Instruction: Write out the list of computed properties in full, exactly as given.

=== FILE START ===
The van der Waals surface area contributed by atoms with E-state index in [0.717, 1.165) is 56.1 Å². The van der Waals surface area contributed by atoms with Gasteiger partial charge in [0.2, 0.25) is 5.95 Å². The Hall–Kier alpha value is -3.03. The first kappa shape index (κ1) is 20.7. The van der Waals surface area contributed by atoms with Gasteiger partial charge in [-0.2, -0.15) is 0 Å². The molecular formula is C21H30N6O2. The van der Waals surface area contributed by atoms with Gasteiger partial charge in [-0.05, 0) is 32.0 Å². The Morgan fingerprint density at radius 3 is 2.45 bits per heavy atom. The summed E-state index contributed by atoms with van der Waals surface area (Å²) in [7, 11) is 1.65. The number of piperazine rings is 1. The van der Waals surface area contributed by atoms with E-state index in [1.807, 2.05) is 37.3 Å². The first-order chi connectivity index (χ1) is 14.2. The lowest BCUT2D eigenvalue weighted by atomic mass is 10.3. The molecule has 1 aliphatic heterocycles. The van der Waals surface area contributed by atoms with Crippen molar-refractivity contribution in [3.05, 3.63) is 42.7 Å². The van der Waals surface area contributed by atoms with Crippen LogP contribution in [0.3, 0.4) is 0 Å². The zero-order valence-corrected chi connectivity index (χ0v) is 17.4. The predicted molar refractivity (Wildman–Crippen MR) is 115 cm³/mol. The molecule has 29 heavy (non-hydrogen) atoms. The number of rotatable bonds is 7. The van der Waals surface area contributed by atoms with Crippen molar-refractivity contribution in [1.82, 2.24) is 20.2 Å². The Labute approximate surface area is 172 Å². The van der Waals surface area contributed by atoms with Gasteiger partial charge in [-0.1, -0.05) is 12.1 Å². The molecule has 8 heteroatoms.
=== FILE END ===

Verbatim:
The van der Waals surface area contributed by atoms with E-state index in [0.717, 1.165) is 56.1 Å². The van der Waals surface area contributed by atoms with Gasteiger partial charge in [0.2, 0.25) is 5.95 Å². The Hall–Kier alpha value is -3.03. The first kappa shape index (κ1) is 20.7. The van der Waals surface area contributed by atoms with Gasteiger partial charge in [-0.2, -0.15) is 0 Å². The molecular formula is C21H30N6O2. The van der Waals surface area contributed by atoms with Gasteiger partial charge in [-0.05, 0) is 32.0 Å². The Morgan fingerprint density at radius 3 is 2.45 bits per heavy atom. The summed E-state index contributed by atoms with van der Waals surface area (Å²) in [7, 11) is 1.65. The number of piperazine rings is 1. The van der Waals surface area contributed by atoms with E-state index in [1.807, 2.05) is 37.3 Å². The first-order chi connectivity index (χ1) is 14.2. The lowest BCUT2D eigenvalue weighted by atomic mass is 10.3. The molecule has 1 aliphatic heterocycles. The van der Waals surface area contributed by atoms with Crippen molar-refractivity contribution in [3.05, 3.63) is 42.7 Å². The van der Waals surface area contributed by atoms with Crippen LogP contribution in [0.3, 0.4) is 0 Å². The zero-order valence-corrected chi connectivity index (χ0v) is 17.4. The predicted molar refractivity (Wildman–Crippen MR) is 115 cm³/mol. The molecule has 29 heavy (non-hydrogen) atoms. The number of rotatable bonds is 7. The van der Waals surface area contributed by atoms with Crippen molar-refractivity contribution in [1.82, 2.24) is 20.2 Å². The Labute approximate surface area is 172 Å². The van der Waals surface area contributed by atoms with Gasteiger partial charge in [-0.1, -0.05) is 12.1 Å². The molecule has 8 heteroatoms.